That's not how it works. I don't have an "effective HP per enemy weapon type". I have an effective HP given the totality of enemy weapons.
Actually, you DO have an effective hp against each specific weapon type. That's exactly how defenses work in practice. They are bonus hp that only comes into play against a specific weapon type.
It's clear to see why your model is wrong when you consider the total amount of damage that has to be done to my ship for it to be destroyed. Since, in your example, all of my defenses will be fully depleted by the time my ship is destroyed, a total of 10+16+16+16 = 58 damage will be done to my ship. (58-10)/16 = 4 hp/dp.
If we assume he was firing 1 point of each, then yes. But let's assume he's firing 27 points of laser at you with that first shot. You're now dead, in spite of your 58 total hit points. Because 48 of them only count against specific weapons. They are conditional; they are only worth 1/3rd of a hit point.
If we assume an infinite number of battles, and that the enemy is also attempting to tailor his ships toward YOUR weaknesses (rather than just you tailoring to his), then on average each point of defense is equal to 1.3 hit points.
How does my assumption only apply in very, very specific circumstances? It applies assuming you spend some effort building defenses roughly proportionate to enemy weapon selection.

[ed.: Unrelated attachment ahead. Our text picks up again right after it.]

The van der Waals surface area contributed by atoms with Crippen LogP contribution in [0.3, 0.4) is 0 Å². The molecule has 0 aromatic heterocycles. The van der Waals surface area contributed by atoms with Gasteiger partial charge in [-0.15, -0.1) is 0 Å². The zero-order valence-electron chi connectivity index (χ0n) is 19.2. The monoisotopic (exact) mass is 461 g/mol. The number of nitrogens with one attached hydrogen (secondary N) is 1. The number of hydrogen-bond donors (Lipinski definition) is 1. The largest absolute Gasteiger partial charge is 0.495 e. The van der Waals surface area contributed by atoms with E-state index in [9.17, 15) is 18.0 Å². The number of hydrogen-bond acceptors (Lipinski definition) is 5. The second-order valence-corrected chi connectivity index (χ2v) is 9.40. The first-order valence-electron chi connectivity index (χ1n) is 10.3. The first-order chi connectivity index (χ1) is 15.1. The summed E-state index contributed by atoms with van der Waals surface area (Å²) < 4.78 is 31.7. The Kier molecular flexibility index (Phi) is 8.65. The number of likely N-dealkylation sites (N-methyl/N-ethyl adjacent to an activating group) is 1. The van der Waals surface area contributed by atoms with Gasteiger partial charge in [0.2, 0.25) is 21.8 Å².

It also requires that the enemy spends NO effort building weapons to target your weaknesses. You are critiquing my position based on the randomness of the defenses, while at the same time relying on the randomness of the enemy's weapon of choice.
Essentially, you're demanding the right to always be able to select the correct defense for the attack that you're about to suffer in order to buck the statistical average, but not granting your opponent the right to select the weapon that your ship is most vulnerable to. That's the specific circumstances. If both sides are tailoring, then over time you should find that it returns to the average. If neither side is tailoring (i.e., random selection), then over time it will again return to the statistical average.
I find it somewhat awkward to evaluate the worth of defenses in an offtype scenario - because they should always be ontype. If not, then there was one or more false decision made previously (in not matching the enemy's weapons in the ship designer) and this has to take its own responsibility and mustn't mean that all defenses are automatically too weak.
As with lolpurple, you presume the enemy is just passively picking a weapon and type never changing it, so that you can always fight them with the correct defense in play. It also presumes that you won't fight 2 or more enemies at once, who have each picked different specializations.
The 1.3 ratio in the above formula only occurs if defenses are either picked totally randomly, OR if the enemy will always use all 3 types of weapons.
The first example doesn't account for a good AI/player decision or gameplay, sure it's not always possible to match but a player can match that much more often than just the mathematical average number. As for the AI, that would need to be observed over a longer time.